Small Children Learn Naturally Through Outdoor Play

Changes happening at the national level in the United States are creating a previously unforeseen expression of ideas and opinions. It seems like a perfect moment to begin to explain the basic, time-honored principles behind nature education and what Marin GreenPlay strives to achieve with its programs.

Children are not little adults. Like all other young creatures in the animal world, they are born with a genetic code made up of adaptations to the world in which they have been born. For the vast majority of human existence, this world consisted of interacting with nature and all of the other non-human creatures existing within it. And so children are born connected with nature, what the preeminent scientist and scholar E.O. Wilson calls "biophilia". Only later, due to the influences of modern society (the economy, technology, social norms, etc.), do they tend to differentiate themselves from the rest of nature.

When we intentionally bring adult-centered societal influences to our children in babyhood, toddlerdom, or later, the child's development is indisputably affected. Play, on the other hand, is a universal part of the development of all creatures (and when discontinued as adults, brings imbalance). It is understood that through play, non-human animals "try out" many behaviors and learn in a cause and effect fashion, what behaviors are workable and which are not.

For example, on a visit to Katmai National Park, where coastal brown bears (larger than grizzly bears) live and roam free with human visitors, we learned that the most feared bears were the juvenile ones because they are the most unpredictable. A mother bear with her very young cubs, on the other hand, would predictably avoid humans to prevent harm to the cubs. The juvenile bears, weaned and struggling to learn to survive in their surroundings, would sometimes approach humans too closely and engage in behaviors that were not necessarily beneficial for them. Often they were engaged in what (if we weren't so afraid to be near) was thrillingly similar to human play.

While it seems more efficient to teach children everything they need to know directly, saving them the bumps, bruises, disappointment and more that comes with learning what works and what doesn't through play, children are not equipped to learn in the abstract. They aren't ready to take what we say as fact. They need to experience it for themselves, primarily through play. Like the juvenile bears, human children need this play to figure out for themselves what is and isn't acceptable to others, what makes them happy and sad, how things work, etc., in short, what and how makes life livable in community with others, including non-human creatures and other organisms.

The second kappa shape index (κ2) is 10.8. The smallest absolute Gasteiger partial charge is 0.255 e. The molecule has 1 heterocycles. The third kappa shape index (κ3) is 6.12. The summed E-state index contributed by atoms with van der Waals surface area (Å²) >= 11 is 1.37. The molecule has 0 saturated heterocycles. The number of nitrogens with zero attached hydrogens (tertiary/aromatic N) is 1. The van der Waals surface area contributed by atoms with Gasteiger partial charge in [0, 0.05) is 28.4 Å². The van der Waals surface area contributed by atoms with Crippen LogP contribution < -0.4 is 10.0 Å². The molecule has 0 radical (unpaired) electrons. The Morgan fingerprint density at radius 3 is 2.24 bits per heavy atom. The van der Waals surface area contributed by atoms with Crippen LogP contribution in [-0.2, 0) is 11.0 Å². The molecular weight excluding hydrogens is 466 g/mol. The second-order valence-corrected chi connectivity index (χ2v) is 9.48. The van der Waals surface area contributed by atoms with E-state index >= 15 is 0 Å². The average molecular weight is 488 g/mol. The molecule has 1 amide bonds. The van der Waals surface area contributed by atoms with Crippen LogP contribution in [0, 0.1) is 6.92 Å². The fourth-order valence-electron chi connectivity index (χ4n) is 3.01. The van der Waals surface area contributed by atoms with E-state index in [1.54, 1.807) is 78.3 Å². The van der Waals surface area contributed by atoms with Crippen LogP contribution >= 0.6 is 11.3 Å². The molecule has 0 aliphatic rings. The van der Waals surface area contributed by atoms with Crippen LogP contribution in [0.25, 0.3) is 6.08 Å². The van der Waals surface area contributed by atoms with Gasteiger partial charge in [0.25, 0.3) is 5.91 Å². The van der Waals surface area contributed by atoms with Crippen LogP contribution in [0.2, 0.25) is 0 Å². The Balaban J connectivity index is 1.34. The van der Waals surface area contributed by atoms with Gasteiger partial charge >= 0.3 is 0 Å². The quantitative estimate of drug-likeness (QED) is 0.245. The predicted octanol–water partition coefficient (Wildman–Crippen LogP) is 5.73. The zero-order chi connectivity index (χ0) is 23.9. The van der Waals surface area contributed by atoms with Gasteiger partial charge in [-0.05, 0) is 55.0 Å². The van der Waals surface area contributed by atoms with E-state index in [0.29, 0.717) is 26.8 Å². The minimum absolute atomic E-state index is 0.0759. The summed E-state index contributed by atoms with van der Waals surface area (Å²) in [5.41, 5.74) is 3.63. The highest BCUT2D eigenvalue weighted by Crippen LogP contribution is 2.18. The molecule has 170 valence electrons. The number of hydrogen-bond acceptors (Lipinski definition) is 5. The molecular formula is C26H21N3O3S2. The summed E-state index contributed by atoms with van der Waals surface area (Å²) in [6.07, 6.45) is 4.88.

For our smallest campers in Grades K-2, we employ what is essentially the forest kindergarten model in our camps. This means that our activities are interest-led, inquiry-based, with an emphasis on social and emotional development. We bring place-based themes and knowledge of the place, that when combined with play, results in teaching kids how to problem solve and work cooperatively with camp friends, encouraging excitement about learning, and promoting a willingness to take risks and persevere, among other very important lessons.

While some parents may shy away from this model and enroll their children in what they view to be more "academic" or "concrete" programs like learning a sport, a musical instrument, how to code on a computer or how to build the beginnings of a circuit, this decision largely misunderstands that at this age, play and not adult-centered pursuits are the academics of young childhood. We hope that those who make this choice will do so with as much traditional unorganized, child-directed outdoor play mixed in as is possible.  

Marin GreenPlay Camp provides developmentally-appropriate experiences for kids at every stage. We can't wait to watch your children be radically amazed by the beautiful place called the Earth that we all share.